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Former CNRP council members depart from politics

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Thai Tim and Sun Thun, former CNRP councilors in Kampong Thom said that they will no longer participate in any political activity, especially related to the CNRP. Supplied

Former CNRP council members depart from politics

Two teachers, who are former Kampong Thom provincial council members for the Supreme Court-dissolved Cambodia National Rescue Party (CNRP), have announced that they will no longer participate in any political activity, especially related to the CNRP, to avoid being fired or physically attacked.

One of the teachers, Thai Tim, told The Post on Tuesday that since he and the other teacher, Sun Thun, attended a Khmer noodle gathering with other former CNRP activists in May, both had come under serious pressure.

He said they had been warned that their teaching positions would be terminated by the Baray district disciplinary council or the Kampong Thom provincial Department of Education, Youth and Sport.

“After participating in the Khmer noodle gathering, both of us were called in by the Baray district education office and the Kampong Thom provincial Department of Education to question us about our activities and we were warned to transfer our jobs or be fired by the Ministry of Education, Youth and Sport."

“They claimed that what we did constituted activity for the former CNRP. In order to maintain our career and personal safety, it is necessary that we stop being involved in political activities with all political parties in Cambodia, especially the CNRP,” Tim said.

Korn Savang, a monitoring coordinator for the Committee for Free and Fair Elections in Cambodia, told The Post on Tuesday that if there had been political pressure on the two teachers, it would demonstrate double standards in education and the ministry should address and explain the situation.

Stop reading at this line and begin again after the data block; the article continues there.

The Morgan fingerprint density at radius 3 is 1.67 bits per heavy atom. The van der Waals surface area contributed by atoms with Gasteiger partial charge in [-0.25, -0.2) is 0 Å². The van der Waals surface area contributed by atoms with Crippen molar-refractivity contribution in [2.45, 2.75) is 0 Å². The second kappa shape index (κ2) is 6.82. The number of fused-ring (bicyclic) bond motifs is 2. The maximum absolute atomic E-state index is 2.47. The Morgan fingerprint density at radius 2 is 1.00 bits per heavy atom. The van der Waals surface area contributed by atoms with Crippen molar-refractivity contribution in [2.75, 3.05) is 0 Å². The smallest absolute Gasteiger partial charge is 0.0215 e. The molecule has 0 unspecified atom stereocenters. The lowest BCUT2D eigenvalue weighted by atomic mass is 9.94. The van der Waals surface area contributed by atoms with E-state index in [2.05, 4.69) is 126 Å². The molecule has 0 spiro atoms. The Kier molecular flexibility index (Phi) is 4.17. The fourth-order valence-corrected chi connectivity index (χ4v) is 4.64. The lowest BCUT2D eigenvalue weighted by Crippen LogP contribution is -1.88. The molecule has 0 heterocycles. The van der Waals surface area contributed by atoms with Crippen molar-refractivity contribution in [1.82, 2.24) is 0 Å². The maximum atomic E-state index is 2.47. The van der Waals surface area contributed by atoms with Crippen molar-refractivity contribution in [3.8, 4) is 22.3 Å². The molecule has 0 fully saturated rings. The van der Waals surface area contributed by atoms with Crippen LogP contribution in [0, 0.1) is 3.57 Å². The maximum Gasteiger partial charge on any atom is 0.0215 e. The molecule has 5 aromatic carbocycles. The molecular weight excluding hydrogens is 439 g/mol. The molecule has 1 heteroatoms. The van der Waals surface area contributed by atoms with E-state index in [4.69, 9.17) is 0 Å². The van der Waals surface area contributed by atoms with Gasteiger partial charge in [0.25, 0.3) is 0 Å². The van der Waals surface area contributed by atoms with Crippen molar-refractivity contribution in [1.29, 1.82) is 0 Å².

He said there are many teachers who are political activists for other political parties. “If they are teachers and work for a council, it’s not allowed. They have to resign their teaching positions first."

“However, they have a right to express support for a political party, but not conduct activities on school premises as such activities are banned."

“If the local authority and the Ministry of Education considered [their activities] as wrongdoing, then they should check on other teachers because there are many teachers who are activists for political parties, not only for the CNRP,” Savang said.

He said in the meantime, the authorities should do their jobs thoroughly and search for the people who had physically threatened the teachers and punish them in accordance with the law.

Ministry spokesman Ros Soveacha said on Tuesday that the ministry is investigating the case based on the law but had not yet made a decision.

“Not only with these two teachers . . . the ministry often takes administrative action against teachers in Cambodia based on the education laws and guidance."

“However, at this point, there is no decision and no action has been taken against those two teachers,” he said.